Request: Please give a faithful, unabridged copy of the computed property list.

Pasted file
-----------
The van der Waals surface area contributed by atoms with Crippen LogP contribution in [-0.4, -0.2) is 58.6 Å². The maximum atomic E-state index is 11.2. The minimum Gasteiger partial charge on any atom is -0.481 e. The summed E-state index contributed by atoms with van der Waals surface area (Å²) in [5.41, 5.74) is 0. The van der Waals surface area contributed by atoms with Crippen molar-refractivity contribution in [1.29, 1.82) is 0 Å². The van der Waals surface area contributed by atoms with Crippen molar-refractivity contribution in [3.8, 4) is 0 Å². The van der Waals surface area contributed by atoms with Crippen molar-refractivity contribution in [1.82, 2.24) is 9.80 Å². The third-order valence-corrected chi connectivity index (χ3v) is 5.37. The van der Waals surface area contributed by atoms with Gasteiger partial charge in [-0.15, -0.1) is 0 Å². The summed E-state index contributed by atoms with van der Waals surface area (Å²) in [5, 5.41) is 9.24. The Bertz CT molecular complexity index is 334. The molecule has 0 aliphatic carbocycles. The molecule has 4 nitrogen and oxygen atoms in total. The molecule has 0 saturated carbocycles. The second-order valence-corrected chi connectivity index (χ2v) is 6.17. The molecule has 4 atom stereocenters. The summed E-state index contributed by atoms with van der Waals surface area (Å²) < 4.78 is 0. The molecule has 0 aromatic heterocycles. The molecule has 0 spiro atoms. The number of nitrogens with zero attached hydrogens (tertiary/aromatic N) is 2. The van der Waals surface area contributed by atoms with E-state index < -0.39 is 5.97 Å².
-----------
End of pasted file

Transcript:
The van der Waals surface area contributed by atoms with Crippen LogP contribution in [-0.4, -0.2) is 58.6 Å². The maximum atomic E-state index is 11.2. The minimum Gasteiger partial charge on any atom is -0.481 e. The summed E-state index contributed by atoms with van der Waals surface area (Å²) in [5.41, 5.74) is 0. The van der Waals surface area contributed by atoms with Crippen molar-refractivity contribution in [1.29, 1.82) is 0 Å². The van der Waals surface area contributed by atoms with Crippen molar-refractivity contribution in [3.8, 4) is 0 Å². The van der Waals surface area contributed by atoms with Crippen molar-refractivity contribution in [1.82, 2.24) is 9.80 Å². The third-order valence-corrected chi connectivity index (χ3v) is 5.37. The van der Waals surface area contributed by atoms with Gasteiger partial charge in [-0.15, -0.1) is 0 Å². The summed E-state index contributed by atoms with van der Waals surface area (Å²) in [5, 5.41) is 9.24. The Bertz CT molecular complexity index is 334. The molecule has 0 aliphatic carbocycles. The molecule has 4 nitrogen and oxygen atoms in total. The molecule has 0 saturated carbocycles. The second-order valence-corrected chi connectivity index (χ2v) is 6.17. The molecule has 4 atom stereocenters. The summed E-state index contributed by atoms with van der Waals surface area (Å²) < 4.78 is 0. The molecule has 0 aromatic heterocycles. The molecule has 0 spiro atoms. The number of nitrogens with zero attached hydrogens (tertiary/aromatic N) is 2. The van der Waals surface area contributed by atoms with E-state index < -0.39 is 5.97 Å².